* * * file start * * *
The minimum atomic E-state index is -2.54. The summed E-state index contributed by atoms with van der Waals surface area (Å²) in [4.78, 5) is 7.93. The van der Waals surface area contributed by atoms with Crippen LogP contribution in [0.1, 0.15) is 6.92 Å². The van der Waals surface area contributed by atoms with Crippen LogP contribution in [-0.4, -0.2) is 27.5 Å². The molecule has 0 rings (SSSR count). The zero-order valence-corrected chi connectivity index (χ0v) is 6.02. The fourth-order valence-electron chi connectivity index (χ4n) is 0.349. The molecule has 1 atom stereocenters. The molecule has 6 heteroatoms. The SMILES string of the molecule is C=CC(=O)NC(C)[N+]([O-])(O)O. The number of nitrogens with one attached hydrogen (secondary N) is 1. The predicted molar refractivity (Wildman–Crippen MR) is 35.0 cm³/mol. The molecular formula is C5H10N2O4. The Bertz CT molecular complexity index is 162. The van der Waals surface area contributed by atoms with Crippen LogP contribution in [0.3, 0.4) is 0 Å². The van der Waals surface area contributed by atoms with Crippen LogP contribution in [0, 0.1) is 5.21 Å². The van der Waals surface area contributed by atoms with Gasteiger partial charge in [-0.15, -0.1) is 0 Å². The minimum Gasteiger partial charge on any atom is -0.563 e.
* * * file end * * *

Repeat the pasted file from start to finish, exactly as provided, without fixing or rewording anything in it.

The minimum atomic E-state index is -2.54. The summed E-state index contributed by atoms with van der Waals surface area (Å²) in [4.78, 5) is 7.93. The van der Waals surface area contributed by atoms with Crippen LogP contribution in [0.1, 0.15) is 6.92 Å². The van der Waals surface area contributed by atoms with Crippen LogP contribution in [-0.4, -0.2) is 27.5 Å². The molecule has 0 rings (SSSR count). The zero-order valence-corrected chi connectivity index (χ0v) is 6.02. The fourth-order valence-electron chi connectivity index (χ4n) is 0.349. The molecule has 1 atom stereocenters. The molecule has 6 heteroatoms. The SMILES string of the molecule is C=CC(=O)NC(C)[N+]([O-])(O)O. The number of nitrogens with one attached hydrogen (secondary N) is 1. The predicted molar refractivity (Wildman–Crippen MR) is 35.0 cm³/mol. The molecular formula is C5H10N2O4. The Bertz CT molecular complexity index is 162. The van der Waals surface area contributed by atoms with Crippen LogP contribution in [0.3, 0.4) is 0 Å². The van der Waals surface area contributed by atoms with Crippen LogP contribution in [0, 0.1) is 5.21 Å². The van der Waals surface area contributed by atoms with Gasteiger partial charge in [-0.15, -0.1) is 0 Å². The minimum Gasteiger partial charge on any atom is -0.563 e.